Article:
The next time you ask Alexa a question, the answer might come from an Internet connection. Amazon publicly launches its Alexa Answers program, which allows the company to build answers to questions Alexa has no answer for.
Alexa Answers was first introduced in December to a small beta group that is available by invitation only. The difference is now literally that everyone can contribute answers. Me, you, your neighbor Gary. Someone. If you choose the program, you will be asked to search questions that are "of your interest or expertise". From there, you can provide a response, which Alexa then tells Alexa and cites the source as "According to an Amazon customer." Amazon is also playing the process. Attendees will also receive a dashboard with statistics access, such as: How many answers they contributed, how their answers were rated, and how often their answers were shared by Alexa.
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Read more Read  Here are some examples of questions that stupefy Alexa:
- How many birds are roaming?
- What is juniper syrup?
- Where does the most snow fall? How long does it take for an ice cube tray to freeze?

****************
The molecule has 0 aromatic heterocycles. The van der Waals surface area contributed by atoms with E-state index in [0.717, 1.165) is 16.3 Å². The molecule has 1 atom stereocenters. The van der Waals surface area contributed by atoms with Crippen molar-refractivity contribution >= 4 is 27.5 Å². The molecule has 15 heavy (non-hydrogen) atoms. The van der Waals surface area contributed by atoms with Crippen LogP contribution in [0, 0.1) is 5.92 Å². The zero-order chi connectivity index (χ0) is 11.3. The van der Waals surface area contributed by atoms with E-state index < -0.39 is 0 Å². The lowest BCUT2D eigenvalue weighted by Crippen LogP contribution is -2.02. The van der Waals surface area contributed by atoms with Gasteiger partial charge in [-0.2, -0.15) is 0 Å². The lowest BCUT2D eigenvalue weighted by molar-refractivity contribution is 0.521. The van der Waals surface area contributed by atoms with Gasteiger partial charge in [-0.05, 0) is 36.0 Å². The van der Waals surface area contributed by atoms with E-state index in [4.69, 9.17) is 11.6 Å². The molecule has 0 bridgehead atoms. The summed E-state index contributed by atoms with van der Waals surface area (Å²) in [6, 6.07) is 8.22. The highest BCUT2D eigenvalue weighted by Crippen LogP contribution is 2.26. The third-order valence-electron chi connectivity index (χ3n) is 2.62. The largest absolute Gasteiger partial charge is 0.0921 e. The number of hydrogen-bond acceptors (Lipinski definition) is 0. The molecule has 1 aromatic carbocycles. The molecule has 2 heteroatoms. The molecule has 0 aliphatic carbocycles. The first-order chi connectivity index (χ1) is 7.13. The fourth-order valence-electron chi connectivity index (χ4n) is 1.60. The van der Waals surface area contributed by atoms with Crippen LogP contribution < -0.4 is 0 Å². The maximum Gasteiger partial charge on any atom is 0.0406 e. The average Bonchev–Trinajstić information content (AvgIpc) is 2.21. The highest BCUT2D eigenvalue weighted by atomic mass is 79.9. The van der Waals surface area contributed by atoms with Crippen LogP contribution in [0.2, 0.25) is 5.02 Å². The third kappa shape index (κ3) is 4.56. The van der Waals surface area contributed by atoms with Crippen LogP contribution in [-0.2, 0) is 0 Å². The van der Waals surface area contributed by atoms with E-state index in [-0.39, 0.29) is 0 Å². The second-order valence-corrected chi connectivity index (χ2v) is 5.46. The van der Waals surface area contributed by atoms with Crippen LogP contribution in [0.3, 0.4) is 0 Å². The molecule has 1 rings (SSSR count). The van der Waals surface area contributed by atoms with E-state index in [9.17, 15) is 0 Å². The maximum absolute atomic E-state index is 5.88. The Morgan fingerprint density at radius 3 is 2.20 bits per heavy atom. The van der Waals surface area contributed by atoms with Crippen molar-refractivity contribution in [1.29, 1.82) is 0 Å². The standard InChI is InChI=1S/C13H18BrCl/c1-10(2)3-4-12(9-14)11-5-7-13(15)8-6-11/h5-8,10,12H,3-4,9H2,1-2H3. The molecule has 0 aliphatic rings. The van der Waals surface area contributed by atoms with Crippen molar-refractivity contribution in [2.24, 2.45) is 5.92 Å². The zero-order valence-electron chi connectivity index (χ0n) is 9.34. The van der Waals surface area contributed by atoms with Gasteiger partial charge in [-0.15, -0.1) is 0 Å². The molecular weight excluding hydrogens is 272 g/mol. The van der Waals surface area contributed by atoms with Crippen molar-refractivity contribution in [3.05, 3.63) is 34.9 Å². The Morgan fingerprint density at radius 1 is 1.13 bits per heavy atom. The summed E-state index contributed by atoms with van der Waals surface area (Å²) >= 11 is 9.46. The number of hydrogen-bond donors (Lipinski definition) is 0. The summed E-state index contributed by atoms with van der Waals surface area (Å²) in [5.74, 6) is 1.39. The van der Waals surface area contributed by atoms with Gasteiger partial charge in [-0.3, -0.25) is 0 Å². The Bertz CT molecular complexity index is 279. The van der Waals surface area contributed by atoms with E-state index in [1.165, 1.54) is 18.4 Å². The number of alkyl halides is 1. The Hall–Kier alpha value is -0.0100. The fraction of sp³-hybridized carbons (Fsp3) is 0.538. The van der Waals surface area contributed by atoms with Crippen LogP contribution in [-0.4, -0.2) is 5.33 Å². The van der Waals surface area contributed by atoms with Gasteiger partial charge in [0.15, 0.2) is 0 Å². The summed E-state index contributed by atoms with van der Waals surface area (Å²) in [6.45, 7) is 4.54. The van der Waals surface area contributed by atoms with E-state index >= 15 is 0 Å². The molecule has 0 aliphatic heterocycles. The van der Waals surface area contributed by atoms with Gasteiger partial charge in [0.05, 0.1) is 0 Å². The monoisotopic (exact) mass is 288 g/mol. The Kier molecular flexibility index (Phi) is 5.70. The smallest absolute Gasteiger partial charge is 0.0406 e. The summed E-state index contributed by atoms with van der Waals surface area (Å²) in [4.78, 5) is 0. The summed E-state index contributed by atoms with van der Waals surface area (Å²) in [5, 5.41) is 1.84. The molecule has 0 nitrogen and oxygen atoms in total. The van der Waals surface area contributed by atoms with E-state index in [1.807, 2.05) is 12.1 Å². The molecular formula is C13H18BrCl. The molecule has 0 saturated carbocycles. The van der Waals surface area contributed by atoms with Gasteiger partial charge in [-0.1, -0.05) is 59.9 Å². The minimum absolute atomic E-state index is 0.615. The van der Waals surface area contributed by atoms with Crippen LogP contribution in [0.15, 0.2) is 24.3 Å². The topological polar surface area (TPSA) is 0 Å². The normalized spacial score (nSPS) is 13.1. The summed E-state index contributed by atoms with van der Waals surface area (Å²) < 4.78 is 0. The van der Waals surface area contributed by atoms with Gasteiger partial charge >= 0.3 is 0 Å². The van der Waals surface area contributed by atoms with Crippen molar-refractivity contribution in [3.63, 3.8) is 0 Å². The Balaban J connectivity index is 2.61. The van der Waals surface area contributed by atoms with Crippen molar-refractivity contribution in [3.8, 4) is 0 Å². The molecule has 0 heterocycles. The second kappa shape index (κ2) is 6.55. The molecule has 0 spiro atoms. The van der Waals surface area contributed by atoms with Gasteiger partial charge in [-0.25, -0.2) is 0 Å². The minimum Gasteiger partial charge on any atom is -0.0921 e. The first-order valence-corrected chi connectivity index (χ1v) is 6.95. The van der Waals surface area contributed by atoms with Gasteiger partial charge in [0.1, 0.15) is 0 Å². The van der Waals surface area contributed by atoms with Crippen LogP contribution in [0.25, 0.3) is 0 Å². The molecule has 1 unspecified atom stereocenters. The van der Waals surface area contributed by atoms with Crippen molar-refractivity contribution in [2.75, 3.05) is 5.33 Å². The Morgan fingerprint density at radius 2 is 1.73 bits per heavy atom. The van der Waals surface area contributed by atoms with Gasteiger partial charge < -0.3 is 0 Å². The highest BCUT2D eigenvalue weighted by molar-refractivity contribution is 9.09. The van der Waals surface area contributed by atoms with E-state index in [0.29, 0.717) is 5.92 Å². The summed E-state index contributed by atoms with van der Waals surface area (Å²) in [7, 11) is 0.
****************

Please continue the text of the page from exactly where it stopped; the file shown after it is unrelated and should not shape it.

- What states surround Illinois?
- How much sleep does Stevie Wonder have?
- How much is in one handle? Alcohol?
It's hard to imagine anyone knowing the answer to most of these questions. There is a possibility that participants only google the answer before entering it. According to a Fast Company report, Amazon does not need quotes for the sources that users use to find their answers. So, on the one hand, it's probably a crowdsourced solution for Amazon that does not have the rich search engine features of, say, Google Assistant. On the other hand, there is no obstacle to potential trolls trying to spam the program with joke answers. Apart from the dubious reputation of boasting leadership, there is no other incentive to work for Amazon for nothing than to introduce chaos.
"We rely on the positive energy and good faith of the contributors and we use machine learning and algorithms to weed out the few loud ones and the few bad ones. But we will not suppress the magical experience we can give 99 clients because a person had something else in mind, "said Bill Barton, vice president of Alexa Information at Amazon, to Fast Company.
Um, okay. For sure. Because algorithms never failed. Anyway, the next time Alexa answers your "Amazon customer" question, just look it up on your phone instead.